WASHINGTON – U.S. lawmakers have reportedly authorized the army to begin “kinetic military actions” – to take place on the Internet.
The announcement came with no fanfare, but quietly, in a short paragraph that includes the military budget for 2012.
The House and Senate agreed to give the U.S. military the power to conduct “offensive” strikes online — including clandestine attacks, via a little-noticed provision in the military’s 2012 funding bill.
The power, which was included in the House version but not the Senate version, was included in the final “reconciled” bill that is all but guaranteed to pass into law.
“Congress affirms that the Department of Defense has the capability, and upon direction by the President may conduct offensive operations in cyberspace to defend our Nation, Allies and interests, subject to–
(1) the policy principles and legal regimes that the Department follows for kinetic capabilities, including the law of armed conflict; and
(2) the War Powers Resolution (50 U.S.C. 1541 et seq.).”
While “offensive” action isn’t defined, that’s likely to include things like unleashing a worm like the Stuxnet worm that damaged Iran’s nuclear centrifuges, hacking into another country’s power grid to bring it down, disabling websites via denial-of-service attacks, or as the CIA has already done with some collateral damage, hacking into a forum where would-be terrorists meet in order to permanently disable it.
The military budget, which approved the classification of the law, states: “Congress affirms that the Department of Defense has the potential for and, under specific directions, can perform offensive operations in cyberspace to defend our nation, partners and other interests, in accordance with the principles and legal systems that the Department defines for the kinetic action potential, inclusive within armed conflict and the resolution of the powers of war.”
The President and his military leaders now have a free way to declare, also, a war on the Internet where they will operate without the need to follow any principles or legal systems that require permission from Congress.
There are also other obscure terms, for example, what do they consider an “offensive action”? Although not specified, the Pentagon’s strategy for “security on the Internet,” is another nice euphemism. They have been occupied in trying to define the meaning of this offensive for months.
It is worth explaining that “offensive actions” may include the release of viruses of all kinds, the destruction of services and the ability to invade the energy control systems in other countries, disabling their power grids and generating complete blackouts.
We stress the fact that the actions “may include” because there are no precedents in relation to net cyber war or war, and these actions can expect to receive similar responses, as with real warfare attacks, keeping in view everything that has been pointed out as offensive in this text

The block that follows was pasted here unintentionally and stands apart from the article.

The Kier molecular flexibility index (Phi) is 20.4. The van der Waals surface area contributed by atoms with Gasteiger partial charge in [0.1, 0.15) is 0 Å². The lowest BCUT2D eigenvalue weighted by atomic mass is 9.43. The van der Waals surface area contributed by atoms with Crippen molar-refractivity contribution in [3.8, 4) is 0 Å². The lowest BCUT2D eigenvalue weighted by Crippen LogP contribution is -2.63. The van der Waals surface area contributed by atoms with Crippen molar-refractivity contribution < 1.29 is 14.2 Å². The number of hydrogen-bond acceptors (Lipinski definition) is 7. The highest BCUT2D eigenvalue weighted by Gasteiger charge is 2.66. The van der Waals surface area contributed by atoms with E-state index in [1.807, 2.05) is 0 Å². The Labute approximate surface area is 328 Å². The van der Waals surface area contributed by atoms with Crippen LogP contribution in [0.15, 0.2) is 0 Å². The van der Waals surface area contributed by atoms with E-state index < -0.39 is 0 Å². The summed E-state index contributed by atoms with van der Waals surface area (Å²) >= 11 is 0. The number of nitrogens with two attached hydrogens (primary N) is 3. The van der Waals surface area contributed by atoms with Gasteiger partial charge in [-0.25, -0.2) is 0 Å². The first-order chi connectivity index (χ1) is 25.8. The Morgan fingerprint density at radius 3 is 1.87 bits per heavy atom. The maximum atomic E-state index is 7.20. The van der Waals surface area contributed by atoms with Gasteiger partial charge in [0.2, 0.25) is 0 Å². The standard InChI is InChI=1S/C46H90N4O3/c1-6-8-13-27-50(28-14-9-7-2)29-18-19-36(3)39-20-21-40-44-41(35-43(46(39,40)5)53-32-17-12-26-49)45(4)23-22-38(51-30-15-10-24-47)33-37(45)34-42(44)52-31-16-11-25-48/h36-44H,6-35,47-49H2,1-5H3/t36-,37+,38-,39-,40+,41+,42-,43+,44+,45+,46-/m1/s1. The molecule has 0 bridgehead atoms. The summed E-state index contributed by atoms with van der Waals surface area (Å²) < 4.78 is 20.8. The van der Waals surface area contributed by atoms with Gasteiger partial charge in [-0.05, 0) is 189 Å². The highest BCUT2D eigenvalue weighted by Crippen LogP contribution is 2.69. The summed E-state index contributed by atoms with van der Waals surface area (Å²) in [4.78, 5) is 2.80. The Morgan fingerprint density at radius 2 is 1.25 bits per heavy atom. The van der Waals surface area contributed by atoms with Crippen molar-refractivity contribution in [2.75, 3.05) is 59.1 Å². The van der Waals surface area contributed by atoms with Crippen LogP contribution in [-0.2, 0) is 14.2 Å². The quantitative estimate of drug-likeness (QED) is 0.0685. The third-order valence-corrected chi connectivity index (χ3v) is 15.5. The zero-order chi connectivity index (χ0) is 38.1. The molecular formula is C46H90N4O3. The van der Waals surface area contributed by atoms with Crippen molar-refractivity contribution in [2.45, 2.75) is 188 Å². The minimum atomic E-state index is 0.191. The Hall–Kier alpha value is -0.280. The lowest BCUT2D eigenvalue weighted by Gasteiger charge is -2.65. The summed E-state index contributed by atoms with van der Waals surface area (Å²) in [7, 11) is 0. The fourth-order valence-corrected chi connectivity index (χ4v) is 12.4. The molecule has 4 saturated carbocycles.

This threat of war is precipitated by cyber-paranoia, prophesying all sorts of cyber-apocalypse scenarios and other cyber-deception to promote fear.
There is no record of any attacks from hackers that have put anyone in real danger, not even at risk, it is “highly dependent on Internet infrastructure.”
The conference report goes on to say:
“The conferees recognize that because of the evolving nature of cyber warfare, there is a lack of historical precedent for what constitutes traditional military activities in relation to cyber operations and that it is necessary to affirm that such operations may be conducted pursuant to the same policy, principles, and legal regimes that pertain to kinetic capabilities.
The conferees also recognize that in certain instances, the most effective way to deal with threats and protect U.S. and coalition forces is to undertake offensive military cyber activities, including where the role of the United States Government is not apparent or to be acknowledged. The conferees stress that, as with any use of force, the War Powers Resolution may apply.
Despite mainstream news accounts, there’s been no documented hacking attacks on U.S. infrastructure designed to cripple it. A recent report from a post-9/11 intelligence fusion center that a water pump in Illinois had been destroyed by Russian hackers turned out to be baseless — and was simply a contractor logging in from his vacation at the behest of the water company.”
Over the last few years, there’s been a drumbeat from D.C. and security contractors about the possibility of “cyberwar,” and the military has been pushing for, and largely receiving, increased funding for internet security research and more power to monitor and operate on the civilian internet.
Chinese hackers, perhaps affiliated with the government, have targeted large U.S. corporations, defense contractors and human rights groups with data-stealing trojans, something Bloomberg News trumpeted Tuesday as an “undeclared global cyber war.”
However, spying isn’t an act of war — just ask the NSA and CIA, who spend billions of dollars a year spying on other countries by intercepting communications and persuading foreign citizens to give the U.S. valuable intelligence. It’s certainly an aggressive state action, and a diplomatic issue. But if spying was an act of war, every CIA agent hiding under diplomatic cover would count as cause for a country to attack the U.S.
Source: Cubadebate, with information on Tribuna Popular TP
Translated from the Portuguese version by: